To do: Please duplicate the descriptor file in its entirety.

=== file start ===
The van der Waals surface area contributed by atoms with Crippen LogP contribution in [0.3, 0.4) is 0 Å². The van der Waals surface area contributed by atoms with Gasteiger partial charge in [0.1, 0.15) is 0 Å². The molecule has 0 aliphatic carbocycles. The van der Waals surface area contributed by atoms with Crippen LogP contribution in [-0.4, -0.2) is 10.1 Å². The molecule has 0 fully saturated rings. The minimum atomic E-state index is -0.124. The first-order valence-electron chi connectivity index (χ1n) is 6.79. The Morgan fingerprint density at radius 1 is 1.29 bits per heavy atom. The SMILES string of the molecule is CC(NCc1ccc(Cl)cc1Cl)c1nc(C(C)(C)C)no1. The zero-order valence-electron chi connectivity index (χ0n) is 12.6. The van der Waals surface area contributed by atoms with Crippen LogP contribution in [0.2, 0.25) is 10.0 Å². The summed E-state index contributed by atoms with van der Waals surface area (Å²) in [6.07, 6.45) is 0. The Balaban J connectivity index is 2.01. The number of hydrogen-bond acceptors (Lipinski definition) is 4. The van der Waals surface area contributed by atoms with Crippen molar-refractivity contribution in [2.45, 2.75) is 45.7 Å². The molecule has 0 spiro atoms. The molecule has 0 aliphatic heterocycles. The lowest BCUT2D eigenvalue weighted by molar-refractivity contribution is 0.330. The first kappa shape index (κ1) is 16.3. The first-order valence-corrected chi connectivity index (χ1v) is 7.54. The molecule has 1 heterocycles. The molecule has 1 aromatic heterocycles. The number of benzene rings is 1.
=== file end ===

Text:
The van der Waals surface area contributed by atoms with Crippen LogP contribution in [0.3, 0.4) is 0 Å². The van der Waals surface area contributed by atoms with Gasteiger partial charge in [0.1, 0.15) is 0 Å². The molecule has 0 aliphatic carbocycles. The van der Waals surface area contributed by atoms with Crippen LogP contribution in [-0.4, -0.2) is 10.1 Å². The molecule has 0 fully saturated rings. The minimum atomic E-state index is -0.124. The first-order valence-electron chi connectivity index (χ1n) is 6.79. The Morgan fingerprint density at radius 1 is 1.29 bits per heavy atom. The SMILES string of the molecule is CC(NCc1ccc(Cl)cc1Cl)c1nc(C(C)(C)C)no1. The zero-order valence-electron chi connectivity index (χ0n) is 12.6. The van der Waals surface area contributed by atoms with Crippen LogP contribution in [0.2, 0.25) is 10.0 Å². The summed E-state index contributed by atoms with van der Waals surface area (Å²) in [6.07, 6.45) is 0. The Balaban J connectivity index is 2.01. The number of hydrogen-bond acceptors (Lipinski definition) is 4. The van der Waals surface area contributed by atoms with Crippen molar-refractivity contribution in [2.45, 2.75) is 45.7 Å². The molecule has 0 spiro atoms. The molecule has 0 aliphatic heterocycles. The lowest BCUT2D eigenvalue weighted by molar-refractivity contribution is 0.330. The first kappa shape index (κ1) is 16.3. The first-order valence-corrected chi connectivity index (χ1v) is 7.54. The molecule has 1 heterocycles. The molecule has 1 aromatic heterocycles. The number of benzene rings is 1.